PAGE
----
Education Department Denies Request for For-Profit Colleges to Convert to Non-Profit Status

Washington, DC – The U.S. Department of Education denied a request from the Center for Excellence in Higher Education (CEHE), a Utah-based chain of for-profit career colleges, to convert to non-profit status for purposes of federal financial student aid. The denial means that the colleges’ programs must continue to meet requirements under the federal Gainful Employment regulations.

“This should send a clear message to anyone who thinks converting to non-profit status is a way to avoid oversight while hanging onto the financial benefits: Don’t waste your time,” said U.S. Education Secretary John B. King Jr.

  • Denial does not directly affect the approximately 12,000 students who attend the four institutions owned by CEHE – Stevens-Henager in Utah and Idaho, CollegeAmerica DenverCollegeAmerica ArizonaCalifornia College San Diego and CollegeAmerica Services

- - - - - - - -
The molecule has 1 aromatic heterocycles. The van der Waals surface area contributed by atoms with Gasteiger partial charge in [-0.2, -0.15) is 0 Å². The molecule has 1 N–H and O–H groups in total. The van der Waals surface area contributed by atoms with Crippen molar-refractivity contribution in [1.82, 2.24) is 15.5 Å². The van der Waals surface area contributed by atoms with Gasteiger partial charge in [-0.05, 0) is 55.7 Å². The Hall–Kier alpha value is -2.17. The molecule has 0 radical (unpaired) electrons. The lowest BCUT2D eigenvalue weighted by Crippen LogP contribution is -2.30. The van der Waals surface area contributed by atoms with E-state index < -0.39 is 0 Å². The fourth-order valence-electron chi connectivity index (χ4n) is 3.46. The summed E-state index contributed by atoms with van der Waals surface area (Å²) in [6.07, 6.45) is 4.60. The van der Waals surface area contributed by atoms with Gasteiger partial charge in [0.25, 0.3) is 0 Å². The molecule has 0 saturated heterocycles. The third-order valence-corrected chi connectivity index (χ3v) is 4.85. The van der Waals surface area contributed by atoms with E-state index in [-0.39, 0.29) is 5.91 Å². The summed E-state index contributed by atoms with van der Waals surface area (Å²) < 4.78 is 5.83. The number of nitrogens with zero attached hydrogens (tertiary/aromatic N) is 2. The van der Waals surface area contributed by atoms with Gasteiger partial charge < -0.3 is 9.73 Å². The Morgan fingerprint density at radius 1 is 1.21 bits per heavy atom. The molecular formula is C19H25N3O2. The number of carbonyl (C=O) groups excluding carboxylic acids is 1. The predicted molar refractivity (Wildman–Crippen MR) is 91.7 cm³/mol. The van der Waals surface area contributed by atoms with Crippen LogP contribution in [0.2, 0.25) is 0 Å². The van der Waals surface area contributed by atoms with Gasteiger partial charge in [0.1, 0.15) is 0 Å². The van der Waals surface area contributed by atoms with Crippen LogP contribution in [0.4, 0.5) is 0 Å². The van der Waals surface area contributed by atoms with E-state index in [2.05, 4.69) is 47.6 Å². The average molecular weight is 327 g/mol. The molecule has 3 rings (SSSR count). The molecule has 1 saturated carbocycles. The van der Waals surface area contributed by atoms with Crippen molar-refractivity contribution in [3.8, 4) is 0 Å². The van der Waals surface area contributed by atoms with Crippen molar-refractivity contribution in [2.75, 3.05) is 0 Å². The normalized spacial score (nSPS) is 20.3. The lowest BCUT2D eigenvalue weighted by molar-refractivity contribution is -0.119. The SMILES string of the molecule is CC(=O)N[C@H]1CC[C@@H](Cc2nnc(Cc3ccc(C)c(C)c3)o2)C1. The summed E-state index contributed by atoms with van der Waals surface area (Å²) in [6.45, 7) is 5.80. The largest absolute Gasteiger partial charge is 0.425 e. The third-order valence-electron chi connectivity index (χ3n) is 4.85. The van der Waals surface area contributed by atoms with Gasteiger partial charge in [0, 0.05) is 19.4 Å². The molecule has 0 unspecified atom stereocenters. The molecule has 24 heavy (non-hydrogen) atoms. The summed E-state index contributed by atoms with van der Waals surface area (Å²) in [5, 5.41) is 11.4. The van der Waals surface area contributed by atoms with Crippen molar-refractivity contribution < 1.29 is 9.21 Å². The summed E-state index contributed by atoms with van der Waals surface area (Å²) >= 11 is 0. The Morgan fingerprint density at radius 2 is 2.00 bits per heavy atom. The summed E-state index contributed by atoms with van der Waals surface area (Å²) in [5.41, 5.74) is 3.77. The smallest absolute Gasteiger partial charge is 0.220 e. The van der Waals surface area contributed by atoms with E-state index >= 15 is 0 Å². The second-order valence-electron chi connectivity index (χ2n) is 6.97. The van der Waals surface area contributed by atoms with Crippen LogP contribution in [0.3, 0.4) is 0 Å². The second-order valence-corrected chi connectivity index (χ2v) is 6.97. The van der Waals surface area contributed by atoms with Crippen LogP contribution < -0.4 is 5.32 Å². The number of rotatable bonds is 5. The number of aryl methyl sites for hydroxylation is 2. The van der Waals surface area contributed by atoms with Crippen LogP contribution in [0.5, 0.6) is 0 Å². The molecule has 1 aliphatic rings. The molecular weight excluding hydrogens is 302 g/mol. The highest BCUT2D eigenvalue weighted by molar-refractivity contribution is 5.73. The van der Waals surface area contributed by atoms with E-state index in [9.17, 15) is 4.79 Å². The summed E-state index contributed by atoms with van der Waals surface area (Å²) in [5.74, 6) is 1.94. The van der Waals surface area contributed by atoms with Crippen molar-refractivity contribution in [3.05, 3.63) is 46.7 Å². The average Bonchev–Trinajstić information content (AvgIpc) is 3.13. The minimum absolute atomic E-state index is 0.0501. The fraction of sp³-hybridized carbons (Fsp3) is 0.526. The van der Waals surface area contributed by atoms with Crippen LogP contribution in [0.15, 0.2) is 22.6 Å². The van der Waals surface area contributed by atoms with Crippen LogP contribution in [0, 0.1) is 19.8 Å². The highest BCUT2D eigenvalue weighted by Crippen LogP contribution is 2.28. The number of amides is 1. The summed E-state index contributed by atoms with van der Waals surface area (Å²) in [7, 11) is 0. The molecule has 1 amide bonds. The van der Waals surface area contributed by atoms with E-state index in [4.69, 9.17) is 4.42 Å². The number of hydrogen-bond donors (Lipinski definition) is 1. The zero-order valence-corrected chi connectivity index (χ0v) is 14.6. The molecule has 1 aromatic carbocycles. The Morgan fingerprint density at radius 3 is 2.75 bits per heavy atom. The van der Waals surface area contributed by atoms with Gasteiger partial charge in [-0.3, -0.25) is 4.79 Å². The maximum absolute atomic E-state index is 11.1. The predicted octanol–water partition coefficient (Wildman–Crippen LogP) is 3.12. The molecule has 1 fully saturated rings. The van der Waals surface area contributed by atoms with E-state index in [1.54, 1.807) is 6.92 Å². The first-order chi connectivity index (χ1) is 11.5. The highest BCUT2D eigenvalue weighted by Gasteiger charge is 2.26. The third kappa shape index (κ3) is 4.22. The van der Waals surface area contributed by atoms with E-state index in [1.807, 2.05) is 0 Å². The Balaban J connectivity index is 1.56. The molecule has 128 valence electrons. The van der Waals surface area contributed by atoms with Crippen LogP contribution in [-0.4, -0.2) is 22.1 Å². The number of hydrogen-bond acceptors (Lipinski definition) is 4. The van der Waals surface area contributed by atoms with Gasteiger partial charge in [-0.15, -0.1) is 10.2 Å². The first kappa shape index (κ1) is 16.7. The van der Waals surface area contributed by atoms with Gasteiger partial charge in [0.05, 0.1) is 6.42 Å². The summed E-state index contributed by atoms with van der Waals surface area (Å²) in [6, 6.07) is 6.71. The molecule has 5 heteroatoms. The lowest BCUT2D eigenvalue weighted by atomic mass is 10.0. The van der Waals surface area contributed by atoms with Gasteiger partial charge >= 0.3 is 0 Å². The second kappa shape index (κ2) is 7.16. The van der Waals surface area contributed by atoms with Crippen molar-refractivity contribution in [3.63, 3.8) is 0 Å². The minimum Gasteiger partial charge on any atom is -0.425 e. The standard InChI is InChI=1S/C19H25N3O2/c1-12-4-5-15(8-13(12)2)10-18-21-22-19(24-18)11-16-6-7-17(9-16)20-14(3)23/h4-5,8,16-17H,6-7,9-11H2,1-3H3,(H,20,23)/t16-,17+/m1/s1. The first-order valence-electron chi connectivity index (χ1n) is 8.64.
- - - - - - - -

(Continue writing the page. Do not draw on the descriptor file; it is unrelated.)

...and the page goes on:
• The Department will continue to limit the colleges to getting no more than 90 percent their revenue from Title IV federal student aid
  • CEHE first applied for non-profit status with the Department in the fall of 2012
  • In reviewing that request, the Department determined that CEHE, which had been a small educational non-profit that did not provide educational services, acquired four for-profit college companies owned by the Carl Barney Living Trust
  • CEHE promised to pay the Trust more than $400 million dollars, and the colleges were merged into CEHE
  • While CEHE is recognized by the Internal Revenue Service as a non-profit company, the colleges’ tuition revenue continues to flow to Mr. Barney through the Trust to pay off the debt that CEHE owes from acquiring the colleges, and through the rent that some of Mr. Barney’s other companies receive as landlords for several of the college campuses
  • Under 34 C.F.R. § 600.2 of the Higher Education Act regulations, non-profit institutions must be owned and operated by a non-profit where no part of the net earnings benefit any private shareholder or individual
  • During the time the applications were under review, risk factors identified in CEHE’s financial statements – including a lawsuit against one of the institutions filed by the Colorado Attorney General – led the Department to require CEHE to provide a $42.9 million surety
  • To qualify for federal student aid, the law requires that most for-profit programs and certificate programs at private non-profit and public institutions prepare students for gainful employment in a recognized occupation
  • The letter to CEHE is online here.